Meet Henrietta Howel. She's a young girl who has enough expertise in science and mathematics to be a teacher. She's also known for a long time she was kind of different. Maybe even a little hotter. Literally. Kind of like Ruby from Frostblood, she has a thing with fire and setting herself ablaze. But an encounter with an eyeless sorcerer on a big black horse causes her to have to use her ability to save the best friend she ever had, Rook. After it is witnessed by her mentor, Agrippa, the three of them are sent away from their home valley (Henrietta's kind of okay with getting away from her boss, Colegrind) into a London with a special barrier that protects it from monsters, most notably the demon of clouds and darkness, Korozoth, or the skinless man, R'helm, or all sorts of others like ravens and the eyeless beasts. What's the excuse? There was a prophecy that the descendant of a sorcerer would be the one to stop these creatures. The thing is, none of the sorcerers that have ever existed were female or at least not one for about 500 years. As a result, Henrietta has to go to the castle owned by a man named Blackhook and their team of sorcerers to get her ready for a supposed coronation to Queen Victoria, while Henrietta struggles to keep Rook in safe hands.
Ever since Harry Potter and The Hunger Games each sparked their own brand of YA, fantasy novels mainly seem to have an algorithm of special training. Some of them don't, but sometimes that can mean the character is automatically a badass. That can be less effective. It depends, really. This is one of those books that begins with special training to get out into the world, so can it stand on its own in getting us invested in this world by taking us out of the classroom? You bet.
My synopsis of this book from before was a little more detailed than some others I've written. I try to make every book I read have a fair description to let you decide if it's your type (even if I sometimes sneak something in), while still making sure I keep the book fresh by not going too in-depth. Well, A Shadow Bright and Burning is no one-trick flame.
At first I was a little worried it was going to copy off Avatar: The Last Airbender. You see, apparently sorcerers can only manipulate the four elements. They can do loads with them, including making mirrors showing other places with water. And it's when the book comes up with inventive ways to use this idea and doesn't limit its magic to that when I forgave that similarity. Let's face it. Avatar: The Last Airbender is a perfect cartoon that single-handedly stapled element manipulation as its humble forever servant.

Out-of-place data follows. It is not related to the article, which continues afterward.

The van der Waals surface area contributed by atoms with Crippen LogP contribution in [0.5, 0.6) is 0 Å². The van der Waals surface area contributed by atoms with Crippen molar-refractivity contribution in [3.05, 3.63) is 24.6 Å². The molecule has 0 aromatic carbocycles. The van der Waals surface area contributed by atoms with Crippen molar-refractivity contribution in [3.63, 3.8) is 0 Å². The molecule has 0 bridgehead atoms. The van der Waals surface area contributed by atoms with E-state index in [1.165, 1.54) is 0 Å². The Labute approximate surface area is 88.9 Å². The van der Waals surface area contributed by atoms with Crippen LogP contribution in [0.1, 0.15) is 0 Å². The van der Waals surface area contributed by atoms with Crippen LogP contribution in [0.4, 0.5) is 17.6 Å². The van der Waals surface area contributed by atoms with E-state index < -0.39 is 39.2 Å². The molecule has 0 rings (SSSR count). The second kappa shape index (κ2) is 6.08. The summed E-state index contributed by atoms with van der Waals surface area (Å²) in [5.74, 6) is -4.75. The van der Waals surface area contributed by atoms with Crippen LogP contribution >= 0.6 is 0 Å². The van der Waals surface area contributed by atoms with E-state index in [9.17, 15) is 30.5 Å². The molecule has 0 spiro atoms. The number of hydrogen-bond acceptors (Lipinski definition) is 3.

These characters also grow on us. The castle ends up filled with sorcerers to instruct Henrietta: Dee, Agrippa of course, Blackwood, Palehook, Genii, Magnus, Lambe, Wolff, and even an old chap named Hargrove who works in the slums. At first there's not anything enormous to remember some of these cast members but as training goes on, we learn to like and loathe them individually, which is more than I can say for some fantasy series out there. The society feels realistic too, touching on matters of sexism and even religion that reminded me of how I imagined some would've reacted if Hillary Clinton won the last-year election. This universe doesn't understand female sorcery, and it doesn't understand these certain sorcerers outside of the box with enough original tricks up their sleeves that we understand why they're like the "lower class" of this world, the one that's expected to do all the murders and rapes. The book also does a splendid job of bringing this home when all of a sudden these good guys are in a big fort but are not really safe.
I also really cared about Rook. He's immediately a sympathetic character when all he wants is to stay with Henrietta, because he's her best friend, not because he wants to get in bed with her. (I'm still choking on the Fifty Shades Darker fumes.) And everyone sees having him as a bad idea, an inconvenience, perhaps even a curse. The book has a climax where I really really thought Jessica Cluess was going to rip out my heart. And for that matter, some of these teachers are at first ridiculously savage, but we grow to like them (a little). Not a lot of YA books I've read do that. I closed the book wondering if there was anything just...not good. Can't think of anything so far.
I was reading this book while my Aunt Meg was still in the hospital, and because I loved this book so much, I might remember Meg as a shadow bright and burning. The title seems so fittingly spiritual.